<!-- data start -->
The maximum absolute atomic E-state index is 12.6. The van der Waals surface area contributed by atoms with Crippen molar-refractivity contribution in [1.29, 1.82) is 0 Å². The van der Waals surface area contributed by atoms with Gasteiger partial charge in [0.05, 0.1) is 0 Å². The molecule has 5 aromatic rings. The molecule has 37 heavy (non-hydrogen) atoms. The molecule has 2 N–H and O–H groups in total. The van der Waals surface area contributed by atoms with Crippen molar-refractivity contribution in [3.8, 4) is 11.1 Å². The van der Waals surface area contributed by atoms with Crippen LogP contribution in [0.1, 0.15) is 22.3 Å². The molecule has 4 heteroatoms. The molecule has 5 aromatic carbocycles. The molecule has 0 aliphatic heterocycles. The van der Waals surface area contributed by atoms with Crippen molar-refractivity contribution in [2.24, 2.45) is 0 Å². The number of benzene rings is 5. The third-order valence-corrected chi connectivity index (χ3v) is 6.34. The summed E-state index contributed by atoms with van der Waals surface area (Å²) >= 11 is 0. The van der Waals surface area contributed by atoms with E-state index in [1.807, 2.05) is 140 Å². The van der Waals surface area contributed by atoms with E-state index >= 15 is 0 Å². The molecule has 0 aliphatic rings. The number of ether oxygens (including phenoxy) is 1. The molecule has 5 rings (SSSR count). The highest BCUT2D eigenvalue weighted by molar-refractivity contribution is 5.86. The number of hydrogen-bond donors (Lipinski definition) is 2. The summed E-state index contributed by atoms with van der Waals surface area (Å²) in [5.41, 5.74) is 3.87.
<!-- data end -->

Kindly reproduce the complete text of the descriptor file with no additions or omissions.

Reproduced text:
The maximum absolute atomic E-state index is 12.6. The van der Waals surface area contributed by atoms with Crippen molar-refractivity contribution in [1.29, 1.82) is 0 Å². The van der Waals surface area contributed by atoms with Gasteiger partial charge in [0.05, 0.1) is 0 Å². The molecule has 5 aromatic rings. The molecule has 37 heavy (non-hydrogen) atoms. The molecule has 2 N–H and O–H groups in total. The van der Waals surface area contributed by atoms with Crippen molar-refractivity contribution in [3.8, 4) is 11.1 Å². The van der Waals surface area contributed by atoms with Crippen LogP contribution in [0.1, 0.15) is 22.3 Å². The molecule has 4 heteroatoms. The molecule has 5 aromatic carbocycles. The molecule has 0 aliphatic heterocycles. The van der Waals surface area contributed by atoms with Crippen molar-refractivity contribution in [2.24, 2.45) is 0 Å². The number of benzene rings is 5. The third-order valence-corrected chi connectivity index (χ3v) is 6.34. The summed E-state index contributed by atoms with van der Waals surface area (Å²) >= 11 is 0. The van der Waals surface area contributed by atoms with E-state index in [1.807, 2.05) is 140 Å². The van der Waals surface area contributed by atoms with E-state index >= 15 is 0 Å². The molecule has 0 aliphatic rings. The number of ether oxygens (including phenoxy) is 1. The molecule has 5 rings (SSSR count). The highest BCUT2D eigenvalue weighted by molar-refractivity contribution is 5.86. The number of hydrogen-bond donors (Lipinski definition) is 2. The summed E-state index contributed by atoms with van der Waals surface area (Å²) in [5.41, 5.74) is 3.87.